Characterized by passionate flourishes and a commitment to seeing immigrants treated fairly, The Horseshoe Virus is a knowledgeable political text that exposes the mechanizations of anti-immigrant operatives.
The personal is inseparable from the political in Arizona state Senator Bob Worsley’s compassionate treatise against anti-immigration politics, The Horseshoe Virus.
Worsley, who was persuaded to run for an Arizona Senate seat against an anti-immigrant opponent, begins his book with an explanation of why xenophobia in American politics bothers him to his core: active in both charities and LDS church life, he witnessed how cold political policies impacted, and in some cases destroyed, Latino families in his community. He asserts that the racism behind the anti-immigrant movement has society wide implications, and this compelling notion undergirds the whole of his work.
Though it includes a useful primer on the history of anti-immigration and eugencist movements in the US, the text distinguishes itself most by centering its explorations in a world that Worsley knows well: Arizona’s community and politics. Both are treated as microcosms of contemporary anti-immigration movements across the country. Such comparisons come to seem fitting, both because of addressed Arizona immigration controversies that made national news, including those involving Jan Brewer and Joe Arpaio, and because money and ideologies are shown to have been funnelled into Arizona from outside of its borders. Indeed, the influence of outside people and organizations—including the text’s looming contemporary villain, pesudo-environmentalist and eugenicist John Tanton, whose impact on the political landscape is chillingly detailed—with a vested interest in punishing undocumented immigrants for their presence is shown to be large.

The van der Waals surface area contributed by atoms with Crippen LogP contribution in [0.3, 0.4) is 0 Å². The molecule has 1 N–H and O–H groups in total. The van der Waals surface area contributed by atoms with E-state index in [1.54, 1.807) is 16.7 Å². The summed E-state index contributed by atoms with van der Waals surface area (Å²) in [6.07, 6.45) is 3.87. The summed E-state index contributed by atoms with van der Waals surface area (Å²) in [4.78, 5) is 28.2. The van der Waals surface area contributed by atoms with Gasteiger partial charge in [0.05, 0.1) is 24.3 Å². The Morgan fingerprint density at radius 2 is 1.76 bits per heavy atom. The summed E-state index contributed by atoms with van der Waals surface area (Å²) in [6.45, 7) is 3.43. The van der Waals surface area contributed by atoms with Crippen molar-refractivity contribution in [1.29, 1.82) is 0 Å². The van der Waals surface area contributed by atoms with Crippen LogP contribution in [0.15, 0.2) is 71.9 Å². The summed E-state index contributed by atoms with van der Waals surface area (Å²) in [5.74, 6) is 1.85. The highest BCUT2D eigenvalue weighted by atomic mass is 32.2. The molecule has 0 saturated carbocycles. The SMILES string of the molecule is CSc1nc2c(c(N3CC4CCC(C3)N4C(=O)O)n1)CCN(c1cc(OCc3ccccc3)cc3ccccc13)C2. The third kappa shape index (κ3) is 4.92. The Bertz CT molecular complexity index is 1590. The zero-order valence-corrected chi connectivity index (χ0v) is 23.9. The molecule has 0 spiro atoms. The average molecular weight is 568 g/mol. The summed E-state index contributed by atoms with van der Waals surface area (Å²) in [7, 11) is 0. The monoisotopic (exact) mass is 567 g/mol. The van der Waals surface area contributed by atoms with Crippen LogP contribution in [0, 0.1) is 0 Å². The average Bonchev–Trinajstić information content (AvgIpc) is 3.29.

Early chapters set the stage with nuance, doing the dual work of humanizing immigrants, documented or not, who come to the US most often to work, while also showing how US citizens in suddenly bustling and diverse communities along the border came to resent their new neighbors, and how their sentiments transformed into unfeeling laws. The text is replete with statistics that counter misleading suggestions put forth by anti-immigrant campaigners. Worsley’s own local political race wends in with explorations of immigration issues on the national stage.
When it comes to discussions of the promises of the US, the text exhibits contagious enthusiasm that edges on patriotic fervor, forwarding a promising if somewhat dichotomous picture of those who come to the US from outside of its borders that clashes noticeably with contemporary political claims: “America is made up of self-selected, self-motivated optimists who want to make more of their lives.” Such passionate flourishes characterize much of the text.
Metaphors are employed throughout—some based in Worsley’s work history, as of examining policy as being an audit; some more generally evocative, as with the running suggestion that anti- immigration sentiment is a virus—and are effective in prompting both emotional investment and understanding. Worsley is a down to earth, even playful guide through his serious subject matter (one chapter is titled “Razing Arizona”), and he encourages empathy by including his own family’s immigration story—a potent reminder that everyone in the US who is not Native comes from somewhere else. All of this works toward a reasonable ending: a proposal for a humane approach to immigration policy reform.
Part memoir, part insider’s guide to how immigration influences local and national races, The Horseshoe Virus is a fascinating political text that’s guided by a desire to defeat xenophobia for the betterment of all.
Michelle Anne Schingler
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